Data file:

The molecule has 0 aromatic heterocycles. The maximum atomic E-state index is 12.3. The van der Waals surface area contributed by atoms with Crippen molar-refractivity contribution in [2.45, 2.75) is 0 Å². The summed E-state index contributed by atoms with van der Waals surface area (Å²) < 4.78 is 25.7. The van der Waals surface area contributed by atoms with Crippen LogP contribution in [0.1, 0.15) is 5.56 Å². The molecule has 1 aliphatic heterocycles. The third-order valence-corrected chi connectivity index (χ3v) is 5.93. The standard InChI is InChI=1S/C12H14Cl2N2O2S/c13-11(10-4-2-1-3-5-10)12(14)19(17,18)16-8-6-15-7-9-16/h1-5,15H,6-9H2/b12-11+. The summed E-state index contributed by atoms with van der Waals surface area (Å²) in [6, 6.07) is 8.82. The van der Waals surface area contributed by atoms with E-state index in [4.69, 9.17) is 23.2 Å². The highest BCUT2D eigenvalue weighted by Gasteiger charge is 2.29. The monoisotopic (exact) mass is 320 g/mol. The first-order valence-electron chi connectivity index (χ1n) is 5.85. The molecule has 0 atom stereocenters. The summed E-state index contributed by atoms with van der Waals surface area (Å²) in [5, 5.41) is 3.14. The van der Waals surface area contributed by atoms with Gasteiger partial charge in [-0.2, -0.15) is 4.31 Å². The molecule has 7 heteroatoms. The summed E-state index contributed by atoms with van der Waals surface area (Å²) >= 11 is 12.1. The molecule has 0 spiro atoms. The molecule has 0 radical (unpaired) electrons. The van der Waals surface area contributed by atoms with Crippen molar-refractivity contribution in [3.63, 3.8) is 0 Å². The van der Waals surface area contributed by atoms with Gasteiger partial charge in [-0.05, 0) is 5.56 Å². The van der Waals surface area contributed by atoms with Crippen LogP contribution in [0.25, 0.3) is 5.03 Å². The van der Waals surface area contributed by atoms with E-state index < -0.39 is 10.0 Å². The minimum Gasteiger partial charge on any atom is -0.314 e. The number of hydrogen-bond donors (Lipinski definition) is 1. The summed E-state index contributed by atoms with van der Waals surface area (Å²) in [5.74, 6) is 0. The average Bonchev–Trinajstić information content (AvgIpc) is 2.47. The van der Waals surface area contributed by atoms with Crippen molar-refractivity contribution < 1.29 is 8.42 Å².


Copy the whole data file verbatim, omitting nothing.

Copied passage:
The molecule has 0 aromatic heterocycles. The maximum atomic E-state index is 12.3. The van der Waals surface area contributed by atoms with Crippen molar-refractivity contribution in [2.45, 2.75) is 0 Å². The summed E-state index contributed by atoms with van der Waals surface area (Å²) < 4.78 is 25.7. The van der Waals surface area contributed by atoms with Crippen LogP contribution in [0.1, 0.15) is 5.56 Å². The molecule has 1 aliphatic heterocycles. The third-order valence-corrected chi connectivity index (χ3v) is 5.93. The standard InChI is InChI=1S/C12H14Cl2N2O2S/c13-11(10-4-2-1-3-5-10)12(14)19(17,18)16-8-6-15-7-9-16/h1-5,15H,6-9H2/b12-11+. The summed E-state index contributed by atoms with van der Waals surface area (Å²) in [6, 6.07) is 8.82. The van der Waals surface area contributed by atoms with E-state index in [4.69, 9.17) is 23.2 Å². The highest BCUT2D eigenvalue weighted by Gasteiger charge is 2.29. The monoisotopic (exact) mass is 320 g/mol. The first-order valence-electron chi connectivity index (χ1n) is 5.85. The molecule has 0 atom stereocenters. The summed E-state index contributed by atoms with van der Waals surface area (Å²) in [5, 5.41) is 3.14. The van der Waals surface area contributed by atoms with Gasteiger partial charge in [-0.2, -0.15) is 4.31 Å². The molecule has 7 heteroatoms. The summed E-state index contributed by atoms with van der Waals surface area (Å²) >= 11 is 12.1. The molecule has 0 spiro atoms. The molecule has 0 radical (unpaired) electrons. The van der Waals surface area contributed by atoms with Crippen molar-refractivity contribution in [3.63, 3.8) is 0 Å². The van der Waals surface area contributed by atoms with Gasteiger partial charge in [-0.05, 0) is 5.56 Å². The van der Waals surface area contributed by atoms with Crippen LogP contribution in [0.25, 0.3) is 5.03 Å². The van der Waals surface area contributed by atoms with E-state index < -0.39 is 10.0 Å². The minimum Gasteiger partial charge on any atom is -0.314 e. The number of hydrogen-bond donors (Lipinski definition) is 1. The summed E-state index contributed by atoms with van der Waals surface area (Å²) in [5.74, 6) is 0. The average Bonchev–Trinajstić information content (AvgIpc) is 2.47. The van der Waals surface area contributed by atoms with Crippen molar-refractivity contribution < 1.29 is 8.42 Å².